Some bands wear their hearts on their collective sleeve. They have much to say, and say it with guts and glory. It may seem as if their delivery is effortless, only because they are so close to the source that inspired them and they do not waver on their path to create from that inspiration.  

Dark Hollow Bottling Company is a band that exemplifies this music, merging rootsy folk, bluegrass and Americana.

The band’s new CD, “American Ghosts,” seems to have been extracted from deep inside the souls of the members.

With Greg Klein’s Dylanesque voice dominating throughout, a realness of his character is explicit and believable.

One standout track is “Marrow.” The title kind of says it all. What’s deeper inside you than the marrow in your body? So what better to symbolize the roots of your deepest feelings of comfort of who you are?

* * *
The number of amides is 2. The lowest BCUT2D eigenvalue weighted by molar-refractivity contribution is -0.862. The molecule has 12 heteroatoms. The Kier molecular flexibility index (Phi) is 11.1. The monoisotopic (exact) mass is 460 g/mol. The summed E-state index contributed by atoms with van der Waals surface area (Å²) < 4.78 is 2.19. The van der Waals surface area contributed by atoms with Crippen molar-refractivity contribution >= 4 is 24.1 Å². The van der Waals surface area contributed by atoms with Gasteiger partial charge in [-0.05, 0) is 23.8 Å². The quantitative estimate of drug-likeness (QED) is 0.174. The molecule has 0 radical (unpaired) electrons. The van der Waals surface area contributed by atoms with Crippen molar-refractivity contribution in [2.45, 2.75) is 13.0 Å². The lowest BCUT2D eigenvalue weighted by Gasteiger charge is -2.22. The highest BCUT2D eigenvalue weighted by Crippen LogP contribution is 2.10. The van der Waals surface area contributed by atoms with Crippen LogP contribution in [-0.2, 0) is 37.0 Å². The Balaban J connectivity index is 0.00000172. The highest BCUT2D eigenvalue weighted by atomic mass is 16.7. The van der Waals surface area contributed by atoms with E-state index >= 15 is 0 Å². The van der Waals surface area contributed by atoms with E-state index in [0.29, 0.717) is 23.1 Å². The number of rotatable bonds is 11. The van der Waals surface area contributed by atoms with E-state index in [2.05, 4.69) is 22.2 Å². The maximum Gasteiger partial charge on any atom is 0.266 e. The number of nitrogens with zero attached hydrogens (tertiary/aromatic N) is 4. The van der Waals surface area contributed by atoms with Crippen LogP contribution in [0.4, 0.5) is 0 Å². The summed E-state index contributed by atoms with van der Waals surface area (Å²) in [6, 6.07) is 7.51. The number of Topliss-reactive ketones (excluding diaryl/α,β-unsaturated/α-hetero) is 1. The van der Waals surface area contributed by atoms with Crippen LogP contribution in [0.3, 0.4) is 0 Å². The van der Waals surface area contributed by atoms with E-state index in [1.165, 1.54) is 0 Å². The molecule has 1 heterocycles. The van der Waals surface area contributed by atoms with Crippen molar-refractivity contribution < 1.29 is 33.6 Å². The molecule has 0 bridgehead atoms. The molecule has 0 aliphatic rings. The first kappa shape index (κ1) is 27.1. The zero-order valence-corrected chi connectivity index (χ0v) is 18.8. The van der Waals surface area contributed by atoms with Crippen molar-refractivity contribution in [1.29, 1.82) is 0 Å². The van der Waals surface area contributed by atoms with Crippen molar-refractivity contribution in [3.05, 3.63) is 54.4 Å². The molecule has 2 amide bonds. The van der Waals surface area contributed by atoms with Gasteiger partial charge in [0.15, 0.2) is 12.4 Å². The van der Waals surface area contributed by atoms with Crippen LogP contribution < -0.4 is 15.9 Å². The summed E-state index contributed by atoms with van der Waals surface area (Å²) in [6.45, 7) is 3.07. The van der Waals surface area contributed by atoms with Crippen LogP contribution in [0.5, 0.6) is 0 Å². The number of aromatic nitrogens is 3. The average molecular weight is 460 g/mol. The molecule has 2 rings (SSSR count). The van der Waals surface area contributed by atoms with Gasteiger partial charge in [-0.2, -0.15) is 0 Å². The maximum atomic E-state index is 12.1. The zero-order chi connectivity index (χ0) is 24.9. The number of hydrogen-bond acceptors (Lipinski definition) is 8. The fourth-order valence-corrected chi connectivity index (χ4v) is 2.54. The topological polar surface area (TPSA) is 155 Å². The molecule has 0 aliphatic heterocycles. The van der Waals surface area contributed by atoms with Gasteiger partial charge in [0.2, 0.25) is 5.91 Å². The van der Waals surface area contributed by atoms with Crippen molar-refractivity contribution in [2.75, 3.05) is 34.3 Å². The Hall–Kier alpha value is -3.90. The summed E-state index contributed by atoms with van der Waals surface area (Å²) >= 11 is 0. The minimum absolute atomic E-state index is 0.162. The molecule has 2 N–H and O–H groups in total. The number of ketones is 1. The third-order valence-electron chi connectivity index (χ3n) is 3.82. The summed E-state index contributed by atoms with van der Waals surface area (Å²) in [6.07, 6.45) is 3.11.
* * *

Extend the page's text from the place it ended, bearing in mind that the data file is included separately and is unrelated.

The lyrics of the chorus ring out: “In the marrow of my bones/ Is the place I call my home/ If I wander off alone/ Would you point me my way home?”

The song is a slower groove, with simple acoustic guitar strumming. But the band incorporates some lovely string arrangements with bowed upright bass, cello and violin, which really bring the song into a category of its own.

“Sold” has a swingy 3/4 time, and is relatable to anyone.

Klein seems to be commenting on the absurdity of yard sales and how it’s like being a voyeur into someone’s mind and closet: “How much for a pound of my blood/ A pound of my flesh/ What you paying for love/ For the auction is about to begin, and everything must go.”

All in all, this CD reaches into the listener’s consciousness with refreshing authenticity and simplicity.

The band members are spot-on with their harmonies, and hit the mark every time with their catchy choruses.

The rolling, knee-slapping country feel of so many songs makes the CD a great listen for a summer back-porch party with good friends, good food and, most especially, great music.

Kristin DiCara-McClellan is a local freelance writer. She can be reached at:

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